The value of alignment

Another important first step, validated by the Ardent Partners report, is getting procurement and finance-accounts payables in alignment. As this is a holistic process, you’ll need to make sure that both organizations are in sync, and you have support from upper management to make it happen.

Now, back to the question: Do you approach a payables makeover to support P2P transformation as a tear-down or a fixer-upper? If your procurement-accounts payable teams are out of alignment, your P2P processes are predominantly paper, and decentralized buying leaves little control over spend, you’re looking at a tear-down to lay the foundation for best practices payables. We’ll share a blueprint with you in the next post in this series.

Chris Rauen is a solution marketer for Ariba, an SAP company. He regularly contributes to topics including e-invoicing and dynamic discounting as well as the value of collaborating in a digital economy. 

Learn more about how to take your payables to the next level of performance in Ardent Partners’ research report “ ePayables 2015: Higher Ground.”

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Chris Rauen

About Chris Rauen

In his role at SAP Ariba, Chris Rauen educates procurement, finance, and shared services professionals on the business value of accounts payable automation, procure-to-pay transformation, and collaboration via business networks. Chris has addressed these topics at finance and shared services conferences, in articles for trade and business publications, and in blogs for online communities. Chris has more than 15 years of experience in e-payables, and holds a B.A. in Economics from the University of California, Santa Barbara.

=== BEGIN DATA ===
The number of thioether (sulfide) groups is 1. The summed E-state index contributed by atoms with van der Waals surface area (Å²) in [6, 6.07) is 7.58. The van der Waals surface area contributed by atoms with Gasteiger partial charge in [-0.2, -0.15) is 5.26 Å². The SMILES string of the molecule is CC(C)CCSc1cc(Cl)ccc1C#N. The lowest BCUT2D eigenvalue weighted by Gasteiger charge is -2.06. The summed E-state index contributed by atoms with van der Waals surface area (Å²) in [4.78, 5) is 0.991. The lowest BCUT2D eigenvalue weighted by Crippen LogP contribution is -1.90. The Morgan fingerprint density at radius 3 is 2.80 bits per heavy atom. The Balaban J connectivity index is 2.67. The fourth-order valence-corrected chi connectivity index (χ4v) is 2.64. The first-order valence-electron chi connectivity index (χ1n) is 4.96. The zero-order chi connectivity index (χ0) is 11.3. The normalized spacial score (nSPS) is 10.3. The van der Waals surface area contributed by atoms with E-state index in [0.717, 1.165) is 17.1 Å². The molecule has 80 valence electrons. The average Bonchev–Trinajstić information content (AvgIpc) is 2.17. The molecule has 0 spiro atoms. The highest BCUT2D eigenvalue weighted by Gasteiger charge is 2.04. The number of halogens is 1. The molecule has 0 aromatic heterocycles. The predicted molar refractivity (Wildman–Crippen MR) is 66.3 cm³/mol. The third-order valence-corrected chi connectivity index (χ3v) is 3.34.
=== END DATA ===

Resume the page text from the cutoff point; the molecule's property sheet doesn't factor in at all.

Running Future Cities on Blockchain

Dan Wellers , Raimund Gross and Ulrich Scholl

Building on the Blockchain Framework

Some experts say these seemingly far-future speculations about the possibilities of combining technologies using blockchain are actually both inevitable and imminent:


Democratizing design and manufacturing by enabling individuals and small businesses to buy, sell, share, and digitally remix products affordably while protecting intellectual property rights.
Decentralizing warehousing and logistics by combining autonomous vehicles, 3D printers, and smart contracts to optimize delivery of products and materials, and even to create them on site as needed.
Distributing commerce by mixing virtual reality, 3D scanning and printing, self-driving vehicles, and artificial intelligence into immersive, personalized, on-demand shopping experiences that still protect buyers’ personal and proprietary data.

The City of the Future

Imagine that every agency, building, office, residence, and piece of infrastructure has an entry on a blockchain used as a city’s digital ledger. This “digital twin” could transform the delivery of city services.

For example:

  • Property owners could easily monetize assets by renting rooms, selling solar power back to the grid, and more.
  • Utilities could use customer data and AIs to make energy-saving recommendations, and smart contracts to automatically adjust power usage for greater efficiency.
  • Embedded sensors could sense problems (like a water main break) and alert an AI to send a technician with the right parts, tools, and training.
  • Autonomous vehicles could route themselves to open parking spaces or charging stations, and pay for services safely and automatically.
  • Cities could improve traffic monitoring and routing, saving commuters’ time and fuel while increasing productivity.

Every interaction would be transparent and verifiable, providing more data to analyze for future improvements.


Welcome to the Next Industrial Revolution

When exponential technologies intersect and combine, transformation happens on a massive scale. It’s time to start thinking through outcomes in a disciplined, proactive way to prepare for a future we’re only just beginning to imagine.

Download the executive brief Running Future Cities on Blockchain.


Read the full article Pulling Cities Into The Future With Blockchain

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Dan Wellers

About Dan Wellers

Dan Wellers is founder and leader of Digital Futures at SAP, a strategic insights and thought leadership discipline that explores how digital technologies drive exponential change in business and society.

Raimund Gross

About Raimund Gross